Sowell makes his presidential endorsement

There are very, very few people whose endorsement of a candidate matters to me, and among them Thomas Sowell may be at the top of the list.  Thus, when he speaks his mind, I listen carefully.

The Republicans can end up with a candidate who cannot even get a majority of Republicans' votes, much less a majority of the votes in the general population.

If, by some miracle, Trump became president, what kind of president would he be? Do we need another self-centered know-it-all in the White House to replace the one we have now?

Among the other Republican candidates, Dr. Ben Carson is a monumental figure in his field, and he is clearly revered even by people who would not vote for him. But votes are how elections are decided.

The governors among the Republican candidates can at least be judged by how their track record stands up in running a governmental organization. So can Senator Ted Cruz, who was attorney general in Texas. But Senator Marco Rubio has no comparable experience -- and his inexperience has shown up in his abortive attempt to join Democrats in promoting amnesty.

If the Republicans are to avoid having Donald Trump lead them -- and the country -- to disaster, they are going to have to have the majority of non-Trump supporters get behind some given candidate.

Senator Ted Cruz has been criticized in this column before, and will undoubtedly be criticized here again. But we can only make our choices among those actually available, and Senator Cruz is the one who comes to mind when depth and steadfastness come to mind.

As someone who once clerked for a Chief Justice of the Supreme Court, he will know how important choosing Justice Scalia's replacement will be. And he has the intellect to understand much more.

There are very, very few people whose endorsement of a candidate matters to me, and among them Thomas Sowell may be at the top of the list.  Thus, when he speaks his mind, I listen carefully.

The Republicans can end up with a candidate who cannot even get a majority of Republicans' votes, much less a majority of the votes in the general population.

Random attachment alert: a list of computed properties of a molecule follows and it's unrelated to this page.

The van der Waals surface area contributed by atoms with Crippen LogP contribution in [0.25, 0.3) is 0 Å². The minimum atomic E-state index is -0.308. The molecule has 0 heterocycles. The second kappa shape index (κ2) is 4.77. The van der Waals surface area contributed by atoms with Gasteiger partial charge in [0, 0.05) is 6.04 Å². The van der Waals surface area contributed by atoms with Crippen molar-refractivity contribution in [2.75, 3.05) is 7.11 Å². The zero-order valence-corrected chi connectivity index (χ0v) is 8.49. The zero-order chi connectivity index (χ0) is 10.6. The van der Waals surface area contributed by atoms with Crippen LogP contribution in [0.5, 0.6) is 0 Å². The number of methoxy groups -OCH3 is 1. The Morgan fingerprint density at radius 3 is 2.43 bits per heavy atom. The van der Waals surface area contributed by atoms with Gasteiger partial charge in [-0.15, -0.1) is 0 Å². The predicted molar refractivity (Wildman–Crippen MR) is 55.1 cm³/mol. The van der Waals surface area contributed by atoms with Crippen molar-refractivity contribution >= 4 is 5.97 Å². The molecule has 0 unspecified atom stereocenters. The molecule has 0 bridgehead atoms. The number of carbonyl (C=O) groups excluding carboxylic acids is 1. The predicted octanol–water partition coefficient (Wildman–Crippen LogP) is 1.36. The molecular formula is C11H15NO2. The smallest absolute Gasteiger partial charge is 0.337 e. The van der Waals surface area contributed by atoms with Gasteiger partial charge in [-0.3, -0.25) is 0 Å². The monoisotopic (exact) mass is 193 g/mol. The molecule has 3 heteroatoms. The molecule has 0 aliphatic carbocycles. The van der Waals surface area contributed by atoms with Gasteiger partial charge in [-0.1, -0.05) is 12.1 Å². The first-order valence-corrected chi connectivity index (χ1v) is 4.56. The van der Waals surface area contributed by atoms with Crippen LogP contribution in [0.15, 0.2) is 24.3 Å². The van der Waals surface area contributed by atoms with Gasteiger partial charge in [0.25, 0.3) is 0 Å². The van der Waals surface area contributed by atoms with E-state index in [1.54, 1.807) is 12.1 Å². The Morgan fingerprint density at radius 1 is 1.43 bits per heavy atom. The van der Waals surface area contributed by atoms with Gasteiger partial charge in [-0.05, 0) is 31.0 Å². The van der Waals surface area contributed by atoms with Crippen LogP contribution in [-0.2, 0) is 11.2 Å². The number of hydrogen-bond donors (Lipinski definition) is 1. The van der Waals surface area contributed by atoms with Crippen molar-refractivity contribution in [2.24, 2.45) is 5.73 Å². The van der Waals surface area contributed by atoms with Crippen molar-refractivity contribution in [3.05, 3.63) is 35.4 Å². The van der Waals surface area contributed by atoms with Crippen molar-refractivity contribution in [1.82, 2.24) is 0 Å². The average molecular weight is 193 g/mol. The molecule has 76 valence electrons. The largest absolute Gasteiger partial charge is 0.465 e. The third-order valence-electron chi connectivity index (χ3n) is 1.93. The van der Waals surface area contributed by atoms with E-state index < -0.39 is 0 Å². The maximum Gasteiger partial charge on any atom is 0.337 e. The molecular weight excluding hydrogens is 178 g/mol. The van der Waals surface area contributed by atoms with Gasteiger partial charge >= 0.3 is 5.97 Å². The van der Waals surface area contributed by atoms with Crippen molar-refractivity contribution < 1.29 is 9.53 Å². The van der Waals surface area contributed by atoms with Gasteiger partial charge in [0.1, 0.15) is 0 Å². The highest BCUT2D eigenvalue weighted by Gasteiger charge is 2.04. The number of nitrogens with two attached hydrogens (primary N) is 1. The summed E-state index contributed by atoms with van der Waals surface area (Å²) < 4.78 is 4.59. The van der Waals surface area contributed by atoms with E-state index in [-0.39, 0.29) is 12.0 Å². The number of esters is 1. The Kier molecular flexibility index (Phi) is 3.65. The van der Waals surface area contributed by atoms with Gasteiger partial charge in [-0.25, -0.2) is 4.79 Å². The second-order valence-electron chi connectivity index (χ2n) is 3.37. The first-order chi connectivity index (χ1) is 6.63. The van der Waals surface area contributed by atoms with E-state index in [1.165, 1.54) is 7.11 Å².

If, by some miracle, Trump became president, what kind of president would he be? Do we need another self-centered know-it-all in the White House to replace the one we have now?

Among the other Republican candidates, Dr. Ben Carson is a monumental figure in his field, and he is clearly revered even by people who would not vote for him. But votes are how elections are decided.

The governors among the Republican candidates can at least be judged by how their track record stands up in running a governmental organization. So can Senator Ted Cruz, who was attorney general in Texas. But Senator Marco Rubio has no comparable experience -- and his inexperience has shown up in his abortive attempt to join Democrats in promoting amnesty.

If the Republicans are to avoid having Donald Trump lead them -- and the country -- to disaster, they are going to have to have the majority of non-Trump supporters get behind some given candidate.

Senator Ted Cruz has been criticized in this column before, and will undoubtedly be criticized here again. But we can only make our choices among those actually available, and Senator Cruz is the one who comes to mind when depth and steadfastness come to mind.

As someone who once clerked for a Chief Justice of the Supreme Court, he will know how important choosing Justice Scalia's replacement will be. And he has the intellect to understand much more.